“Review: ‘Macbeth’ at The Philadelphia Shakespeare Theatre”
By Tim Dunleavy
April 8, 2016
(Photos by Kendall Whitehouse)
When you go to see Macbeth, you probably take a few things for granted. You might expect to be impressed by the splendor and beauty of Shakespeare’s language, and you might expect to be drawn into a classic tale of how the hunger for power can turn horribly wrong. The Philadelphia Shakespeare Theatre’s Macbeth provides all of that – it’s an exceedingly well-done production. But it also gave me a point of view I hadn’t been expecting.
The pivotal moment comes late in the first half of director Carmen Khan’s production. Macbeth, with support and collaboration from his wife, has already begun his power-mad killing spree. He’s killed the King of Scotland (in order to take over the throne himself), and he’s killed a few guards he blamed for the killing. He’s even had his longtime friend Banquo killed in order to quell any possible challenges to his throne. Now Macbeth and Lady Macbeth are throwing a royal banquet, but an unexpected guest arrives: Banquo’s ghost, whose mere appearance turns the brave new king into a quivering mess, overcome with fear.
Usually this scene is staged the way Shakespeare wrote it: “The Ghost of Banquo enters, and sits in Macbeth’s place.” This time, though, the ghost never appears to us; Macbeth is the only one who can see him. (Which makes sense; after all, if we don’t see a dagger floating through the air when Macbeth says “Is this a dagger which I see before me,” why should we see the ghost?)
As a result, instead of seeing the ghost terrorize Macbeth, we see the scene through Lady Macbeth’s eyes. As her husband is convulsed in wide-eyed terror, bellowing in rage at an invisible apparition, she sees for the first time just how becoming a murderer has transformed him into a madman. At the same time, she must repeatedly apologize to her guests, trying to cover for him and pretend that nothing’s wrong. She has stoked his obsession with power, but in this scene, for the first time, she comes to realize that she can’t control him. It’s a marvelous moment, and it’s typical of Khan’s production, which showcases a pair of explosive lead performances.
Rob Kahn’s Macbeth is threatening and imposing, with an intense gaze that bores into the eyes of anyone who dares to come close. He’s angry when he fails to get his way, and he’s even angry when he succeeds. Even in his poignant final soliloquy (“Out, out, brief candle!”), he’s so furious that he barely takes a moment to grieve. When he says that life “is a tale / Told by an idiot,” he shouts the word idiot at the sky, at an absent God. Even in his last moments, he can’t help but blame everybody but himself for his troubles.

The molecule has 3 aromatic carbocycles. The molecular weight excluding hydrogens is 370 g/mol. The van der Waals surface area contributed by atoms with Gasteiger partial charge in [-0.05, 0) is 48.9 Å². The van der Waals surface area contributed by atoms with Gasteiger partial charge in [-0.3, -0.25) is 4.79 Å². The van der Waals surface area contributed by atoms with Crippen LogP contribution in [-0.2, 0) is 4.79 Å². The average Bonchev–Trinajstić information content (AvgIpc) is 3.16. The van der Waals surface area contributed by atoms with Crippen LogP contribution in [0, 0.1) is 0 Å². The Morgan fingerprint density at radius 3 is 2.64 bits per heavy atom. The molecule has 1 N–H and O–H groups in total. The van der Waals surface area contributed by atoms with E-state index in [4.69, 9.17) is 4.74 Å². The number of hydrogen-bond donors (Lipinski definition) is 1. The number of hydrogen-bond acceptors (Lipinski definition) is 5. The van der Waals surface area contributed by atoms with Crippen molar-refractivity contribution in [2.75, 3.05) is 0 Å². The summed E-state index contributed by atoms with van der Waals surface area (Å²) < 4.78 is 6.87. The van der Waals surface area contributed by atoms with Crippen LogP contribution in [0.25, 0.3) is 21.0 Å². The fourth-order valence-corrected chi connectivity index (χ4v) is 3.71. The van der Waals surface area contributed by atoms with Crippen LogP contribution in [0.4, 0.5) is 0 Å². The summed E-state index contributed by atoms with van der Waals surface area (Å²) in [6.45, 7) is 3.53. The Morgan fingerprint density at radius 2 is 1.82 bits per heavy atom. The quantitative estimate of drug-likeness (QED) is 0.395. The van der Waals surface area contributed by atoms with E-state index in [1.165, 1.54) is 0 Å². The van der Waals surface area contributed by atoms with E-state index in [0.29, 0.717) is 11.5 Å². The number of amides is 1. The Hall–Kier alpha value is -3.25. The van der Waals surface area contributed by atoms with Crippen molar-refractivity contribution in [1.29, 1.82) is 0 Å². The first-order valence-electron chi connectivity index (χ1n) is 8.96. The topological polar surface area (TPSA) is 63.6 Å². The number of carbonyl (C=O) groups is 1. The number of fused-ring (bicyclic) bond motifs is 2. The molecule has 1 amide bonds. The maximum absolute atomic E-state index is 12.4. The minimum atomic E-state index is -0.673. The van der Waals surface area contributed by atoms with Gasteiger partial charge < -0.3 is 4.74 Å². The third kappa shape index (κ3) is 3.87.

Annabel Capper’s Lady Macbeth is full of rage, too. But she plays her opening soliloquy so much over-the-top intensity – fingers and head trembling furiously, voice blaring – that she seems less power-hungry than peculiar. Yet any doubts disappear about Capper’s performance disappear when Macbeth enters at the end of the scene. It immediately becomes clear that these two are an excellent match, and that in Macbeth, Lady Macbeth has found the perfect instrument to carry out her plan for power. These two passionate performances complement each other quite well.
The rest of the ensemble delivers fine support, with rich voices that show a strong facility with Shakespearean diction. Standouts include William LeDent (as Macduff) and Josh Kachnycz (Malcolm), who share a strong dramatic moment, and Jenna Kuerzi, who brings a human touch to the role of Macduff’s son. And Eric Van Wie gives Banquo a haunting, admirable nobility. Van Wie also the Porter in the play’s only comic scene, but despite his best efforts, the scene doesn’t work here – though it also hasn’t worked in most productions of Macbeth I’ve seen (it’s confusing, revolves around a character who doesn’t appear in any other scenes, and comes so quickly after a murder that the audience hasn’t had time to recover).
Fabian Obispo’s music – a low electronic rumble that permeates nearly every scene, punctuated by tribal drums – contributes splendidly to the production’s ominous tone. Vickie Esposito’s costumes – tunics and boots for the men, austere robes for the women – provide a discreetly elegant look. Michael Lambui’s lighting is used effectively to set off the soliloquies. And Michael Cosenza’s fight choreography – lots of swordfights, grunting, and a vicious attack on Macduff’s family – adds to the sense of danger.
Running Time: Two hours and 20 minutes, including an intermission.